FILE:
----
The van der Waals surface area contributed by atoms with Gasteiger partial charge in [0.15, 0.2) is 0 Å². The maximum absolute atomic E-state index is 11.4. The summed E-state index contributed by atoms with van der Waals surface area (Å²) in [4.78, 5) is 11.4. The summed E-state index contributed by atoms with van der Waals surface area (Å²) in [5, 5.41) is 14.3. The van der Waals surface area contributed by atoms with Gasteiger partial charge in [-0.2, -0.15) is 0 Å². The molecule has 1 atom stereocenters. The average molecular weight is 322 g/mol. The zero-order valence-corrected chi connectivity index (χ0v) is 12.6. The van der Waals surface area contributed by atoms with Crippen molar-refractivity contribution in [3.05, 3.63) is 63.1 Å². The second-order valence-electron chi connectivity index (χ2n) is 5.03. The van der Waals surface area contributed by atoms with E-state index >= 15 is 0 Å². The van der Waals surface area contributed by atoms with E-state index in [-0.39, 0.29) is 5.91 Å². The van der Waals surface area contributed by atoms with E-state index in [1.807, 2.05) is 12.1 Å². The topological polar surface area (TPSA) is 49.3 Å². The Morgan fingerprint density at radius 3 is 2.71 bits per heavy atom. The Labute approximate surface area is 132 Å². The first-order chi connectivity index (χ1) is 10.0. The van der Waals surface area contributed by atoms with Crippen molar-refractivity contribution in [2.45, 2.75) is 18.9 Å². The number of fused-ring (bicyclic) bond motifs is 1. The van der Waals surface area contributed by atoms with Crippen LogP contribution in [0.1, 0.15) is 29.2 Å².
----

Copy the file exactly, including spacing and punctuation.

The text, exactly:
The van der Waals surface area contributed by atoms with Gasteiger partial charge in [0.15, 0.2) is 0 Å². The maximum absolute atomic E-state index is 11.4. The summed E-state index contributed by atoms with van der Waals surface area (Å²) in [4.78, 5) is 11.4. The summed E-state index contributed by atoms with van der Waals surface area (Å²) in [5, 5.41) is 14.3. The van der Waals surface area contributed by atoms with Gasteiger partial charge in [-0.2, -0.15) is 0 Å². The molecule has 1 atom stereocenters. The average molecular weight is 322 g/mol. The zero-order valence-corrected chi connectivity index (χ0v) is 12.6. The van der Waals surface area contributed by atoms with Crippen molar-refractivity contribution in [3.05, 3.63) is 63.1 Å². The second-order valence-electron chi connectivity index (χ2n) is 5.03. The van der Waals surface area contributed by atoms with E-state index >= 15 is 0 Å². The van der Waals surface area contributed by atoms with E-state index in [-0.39, 0.29) is 5.91 Å². The van der Waals surface area contributed by atoms with E-state index in [1.807, 2.05) is 12.1 Å². The topological polar surface area (TPSA) is 49.3 Å². The Morgan fingerprint density at radius 3 is 2.71 bits per heavy atom. The Labute approximate surface area is 132 Å². The first-order chi connectivity index (χ1) is 10.0. The van der Waals surface area contributed by atoms with Crippen molar-refractivity contribution in [2.45, 2.75) is 18.9 Å². The number of fused-ring (bicyclic) bond motifs is 1. The van der Waals surface area contributed by atoms with Crippen LogP contribution in [0.1, 0.15) is 29.2 Å².